Radiologist Questions Mri

Open MRI

Is an open MRI as accurate as a standard MRI? If it is why aren't all MRIs open?

11 Answers

Open MRIs are becoming extinct. I read an article that less than 30 were sold in US last year. They are much less powerful and therefore suffer from poor contrast resolution. I used to read an open 0.5 T MRI and it could not perform chemical fat suppression which is extremely helpful on all MSK studies particularly if IV contrast is given.

Closed MRIs come in 1.5 and 3T. They are narrow but offer great resolution and less motion artifact especially with good technologists. 3T is necessary for many body imaging e ams such as multiparametric prostate MRIs to avoid using an endorectal coil.

Recently, a third option has become available called wide short bore MRI. These scanners have a shorter wider bore the patient enters. They still offer 1.5 and 3T capabilities as the narrow bore magnets and can accommodate larger patients and those with claustrophobia. Most hospitals are replacing their scanners with this newer generation. They are more expensive so many imaging centers are holding off on purchasing new equipment until their scanners are end of life.

Bottom line, the best quality scanner is closed MRI and the wide bore is more tolerable for patients.
No. Open MRI does not produce the same quality images. The images may be adequate to diagnose some pathology but generally the images are not as good as a standard MR. Magnetic Field inhomogeneities are greater with open MRI, degrading image quality. You’d have to study and understand the physics of magnetic resonance to understand why you’d want to reduce field inhomogeneities. Suffice it to say the fewer the better. A standard bore (donut) magnet reduces field inhomogeneities

There are different levels of image quality. You may not need the best to identify disc bulges which are easy to see. However, if you are looking for subtle nerve abnormalities you are going to want to generate the finest quality images with the ability to see great detail. Open MRs generate the lowest quality images. A 1.5 T (“T” stands for “Tesla” which is a unit of measurement that identifies the strength of the magnet) is better . A 3T magnet generates better quality images than a 1.5 T and a 7T magnet - usually only available in research facilities -gives even better image quality. 3T is the best commonly available. Open MR is designed for the claustrophobic- not best image quality though.
NO. Open MRI systems have magnetic field strengths ranging from 0.2 Tesla to 1.2 Tesla. Routine MRIs range from 1.5 Tesla to 3 Tesla. This increased field strength provides increased signal/noise ratio which allows for thinner sections and more detailed images. In addition, most new routine MRI scanners are short, wide bore systems which help with claustrophobia. They can also accommodate patients weighing up to 550 lbs.
As a general rule, no. However, there are a couple of open systems that are exceptional. The technology is changing all the time. The key is the radiologist reading...fellowship training is key.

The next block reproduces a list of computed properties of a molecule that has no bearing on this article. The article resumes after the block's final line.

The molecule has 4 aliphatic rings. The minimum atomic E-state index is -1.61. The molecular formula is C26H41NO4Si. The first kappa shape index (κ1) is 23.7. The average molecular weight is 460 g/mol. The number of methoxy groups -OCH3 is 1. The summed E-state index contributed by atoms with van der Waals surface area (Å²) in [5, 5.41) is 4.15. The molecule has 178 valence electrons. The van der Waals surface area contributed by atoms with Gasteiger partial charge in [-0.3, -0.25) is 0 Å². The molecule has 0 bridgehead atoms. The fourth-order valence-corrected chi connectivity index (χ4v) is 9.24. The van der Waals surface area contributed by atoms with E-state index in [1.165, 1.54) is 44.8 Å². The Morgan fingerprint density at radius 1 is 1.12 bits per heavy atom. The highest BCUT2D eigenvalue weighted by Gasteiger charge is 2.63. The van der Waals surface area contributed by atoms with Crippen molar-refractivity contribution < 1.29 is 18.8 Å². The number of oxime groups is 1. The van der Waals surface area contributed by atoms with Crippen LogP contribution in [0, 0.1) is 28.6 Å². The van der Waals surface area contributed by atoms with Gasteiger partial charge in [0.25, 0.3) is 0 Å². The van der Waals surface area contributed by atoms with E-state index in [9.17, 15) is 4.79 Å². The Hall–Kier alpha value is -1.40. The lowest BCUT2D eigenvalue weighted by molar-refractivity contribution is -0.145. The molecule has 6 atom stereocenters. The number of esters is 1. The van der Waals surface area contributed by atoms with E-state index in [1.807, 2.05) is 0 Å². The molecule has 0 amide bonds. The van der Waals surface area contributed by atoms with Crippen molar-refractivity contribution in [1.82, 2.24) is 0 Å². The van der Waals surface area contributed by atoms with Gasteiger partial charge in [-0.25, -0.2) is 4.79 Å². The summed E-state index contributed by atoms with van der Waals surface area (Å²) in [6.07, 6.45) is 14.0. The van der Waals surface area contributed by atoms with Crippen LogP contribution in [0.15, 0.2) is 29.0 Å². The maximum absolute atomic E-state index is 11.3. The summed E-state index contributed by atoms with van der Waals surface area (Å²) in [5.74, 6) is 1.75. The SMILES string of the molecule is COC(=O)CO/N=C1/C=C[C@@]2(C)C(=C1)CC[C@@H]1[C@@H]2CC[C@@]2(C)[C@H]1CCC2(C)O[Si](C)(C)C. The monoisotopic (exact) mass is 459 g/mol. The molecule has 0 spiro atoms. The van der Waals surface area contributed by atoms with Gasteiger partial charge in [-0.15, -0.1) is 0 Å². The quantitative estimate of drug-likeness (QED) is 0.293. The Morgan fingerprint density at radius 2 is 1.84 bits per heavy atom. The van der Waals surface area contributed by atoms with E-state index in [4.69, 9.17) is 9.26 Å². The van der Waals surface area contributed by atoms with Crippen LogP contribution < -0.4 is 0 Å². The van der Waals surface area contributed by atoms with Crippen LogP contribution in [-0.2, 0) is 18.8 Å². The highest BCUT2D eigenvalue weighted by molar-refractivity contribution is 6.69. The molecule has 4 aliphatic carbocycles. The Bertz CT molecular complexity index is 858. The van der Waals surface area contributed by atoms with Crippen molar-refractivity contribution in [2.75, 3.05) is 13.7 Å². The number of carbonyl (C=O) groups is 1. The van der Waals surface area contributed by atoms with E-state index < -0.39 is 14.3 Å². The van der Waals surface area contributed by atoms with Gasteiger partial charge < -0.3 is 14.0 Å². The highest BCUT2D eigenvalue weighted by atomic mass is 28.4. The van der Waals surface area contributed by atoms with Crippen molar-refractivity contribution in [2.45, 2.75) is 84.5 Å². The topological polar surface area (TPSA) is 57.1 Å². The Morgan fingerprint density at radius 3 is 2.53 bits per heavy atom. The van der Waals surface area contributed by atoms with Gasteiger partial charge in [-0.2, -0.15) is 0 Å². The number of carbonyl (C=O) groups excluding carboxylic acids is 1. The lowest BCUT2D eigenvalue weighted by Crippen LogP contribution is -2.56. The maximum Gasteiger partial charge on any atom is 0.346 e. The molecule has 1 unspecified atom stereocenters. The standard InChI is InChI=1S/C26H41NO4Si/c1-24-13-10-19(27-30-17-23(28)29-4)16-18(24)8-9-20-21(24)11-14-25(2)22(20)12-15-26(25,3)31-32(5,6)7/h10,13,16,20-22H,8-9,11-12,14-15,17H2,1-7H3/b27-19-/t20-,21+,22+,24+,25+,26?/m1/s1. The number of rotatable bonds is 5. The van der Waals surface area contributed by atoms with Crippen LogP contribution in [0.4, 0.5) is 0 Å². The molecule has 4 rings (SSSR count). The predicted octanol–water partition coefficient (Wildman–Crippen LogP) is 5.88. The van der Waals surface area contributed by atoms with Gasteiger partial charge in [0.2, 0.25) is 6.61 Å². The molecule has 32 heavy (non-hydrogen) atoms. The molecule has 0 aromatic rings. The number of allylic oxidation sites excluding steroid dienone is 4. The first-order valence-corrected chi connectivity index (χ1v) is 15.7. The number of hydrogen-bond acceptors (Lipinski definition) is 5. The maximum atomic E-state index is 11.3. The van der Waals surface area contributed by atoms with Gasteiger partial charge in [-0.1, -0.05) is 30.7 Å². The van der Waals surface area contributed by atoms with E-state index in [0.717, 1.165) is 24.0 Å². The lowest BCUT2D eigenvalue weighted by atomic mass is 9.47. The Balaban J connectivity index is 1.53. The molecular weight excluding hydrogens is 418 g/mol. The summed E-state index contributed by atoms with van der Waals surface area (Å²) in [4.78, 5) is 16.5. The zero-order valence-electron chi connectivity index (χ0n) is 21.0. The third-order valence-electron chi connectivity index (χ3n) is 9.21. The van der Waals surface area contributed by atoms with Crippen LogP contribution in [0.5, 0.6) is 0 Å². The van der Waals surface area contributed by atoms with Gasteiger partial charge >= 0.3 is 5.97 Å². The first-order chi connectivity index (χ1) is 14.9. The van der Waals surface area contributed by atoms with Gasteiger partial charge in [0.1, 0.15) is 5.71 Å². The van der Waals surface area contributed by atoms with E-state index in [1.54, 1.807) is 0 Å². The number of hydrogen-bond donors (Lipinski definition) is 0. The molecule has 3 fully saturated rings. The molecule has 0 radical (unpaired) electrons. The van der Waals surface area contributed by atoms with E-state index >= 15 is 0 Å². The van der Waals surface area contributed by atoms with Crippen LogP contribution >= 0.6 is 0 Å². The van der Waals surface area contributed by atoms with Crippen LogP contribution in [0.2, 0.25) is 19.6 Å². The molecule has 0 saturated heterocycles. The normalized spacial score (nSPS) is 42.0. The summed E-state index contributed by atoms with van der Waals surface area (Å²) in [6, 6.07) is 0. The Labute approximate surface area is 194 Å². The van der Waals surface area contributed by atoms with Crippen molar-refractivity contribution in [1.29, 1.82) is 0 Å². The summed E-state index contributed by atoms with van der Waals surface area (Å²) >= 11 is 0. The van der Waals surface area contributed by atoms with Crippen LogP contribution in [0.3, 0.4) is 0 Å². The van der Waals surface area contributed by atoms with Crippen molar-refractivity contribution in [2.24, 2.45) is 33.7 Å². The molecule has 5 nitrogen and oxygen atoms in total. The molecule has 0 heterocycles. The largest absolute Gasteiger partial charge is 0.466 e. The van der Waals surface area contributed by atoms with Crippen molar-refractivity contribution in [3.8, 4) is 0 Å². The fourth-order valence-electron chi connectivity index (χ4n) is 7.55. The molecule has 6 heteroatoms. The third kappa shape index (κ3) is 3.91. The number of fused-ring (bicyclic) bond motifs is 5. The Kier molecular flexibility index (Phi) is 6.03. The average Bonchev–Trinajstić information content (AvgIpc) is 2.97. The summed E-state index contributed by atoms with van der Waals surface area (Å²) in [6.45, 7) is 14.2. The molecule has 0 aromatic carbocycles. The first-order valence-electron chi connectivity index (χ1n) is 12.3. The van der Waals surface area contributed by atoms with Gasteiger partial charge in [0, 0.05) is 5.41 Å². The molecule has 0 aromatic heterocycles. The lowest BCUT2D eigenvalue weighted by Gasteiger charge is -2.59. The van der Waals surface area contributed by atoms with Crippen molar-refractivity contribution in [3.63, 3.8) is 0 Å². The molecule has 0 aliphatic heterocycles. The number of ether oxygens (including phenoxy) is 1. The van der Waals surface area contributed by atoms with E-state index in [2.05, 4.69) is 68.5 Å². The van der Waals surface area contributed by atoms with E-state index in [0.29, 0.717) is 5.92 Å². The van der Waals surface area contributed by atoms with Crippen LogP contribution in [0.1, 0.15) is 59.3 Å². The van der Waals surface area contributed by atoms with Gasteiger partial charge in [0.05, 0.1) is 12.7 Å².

All the best.
Open MRIs are lower field magnets resulting in lower spatial resolution. They are inferior to closed MRI systems in this regard. However, they are great for dealing with claustrophobic patients and in situations where dynamic or kinematic imaging or upright imaging is required.

Hope this helps.

Hi there. Thank you for your question. Believe me, a very important one! Both Open and closed MRI units are magnets and work in a very similar way to construct an image of our body parts and tissues. However, Open MRI units work with low strength magnetic fields. This strenght is measured in units called Teslas (T). For example, Open MRI units strength range from 0.23T to 0.5T as opposed to closed MRI units that go from 1.0 to 3T or above. Rule of thumb: the greater the magnetic field, the better will be the signal acquired from the tissues to obtain better sensitivity of disease processes, better anatomic detail, and better tissue contrast. Unfortunately, due to the magnet size and strength, we still do not have the capability to build it in an open enclosure. Open MRI units are still useful in claustrophobic patients or bigger patients that cannot fit in a regular closed unit. In general, both you and your doctor can benefit more from the detail from a closed High Field strength unit.

Dennis Perez MD FACR
In many cases, an open MRI does not provide comparable images when compared to a closed MRI, which results in diminished diagnostic accuracy.
Open MRI scanners tend to have weaker field strength magnets. This means there is less signal to noise to generate images of your body. You can use the analogy of the cell phone camera on a flip phone compared to the latest one on an Iphone X. If you want to have the best anatomic detail of your brain, spine, or body, a higher field strength magnet will provide higher quality images.
Open and closed MRIs have different capabilities. This partially depends on the manufacture. Open MRIs can of course be used with people who are terribly claustrophobic. Closed MRIs tend to give better imaging. They are somewhat more versatile and cover a larger range of imaging well.
Open MRI have less resolution due to weaker magnetic field. In general closed MRI are better unless you are claustrophobic. Closed MR may be OK if high resolution not needed.
Older open mri's are low field, 0.3 Tesla. Closed MRI is 1.5T or 3T. Open mri got their bad repuatations with .3T strength. There are newer open MRI machines that are 0.7T or 1.2T, I would shop around for an open 1.2T magnet, we have one in Racine.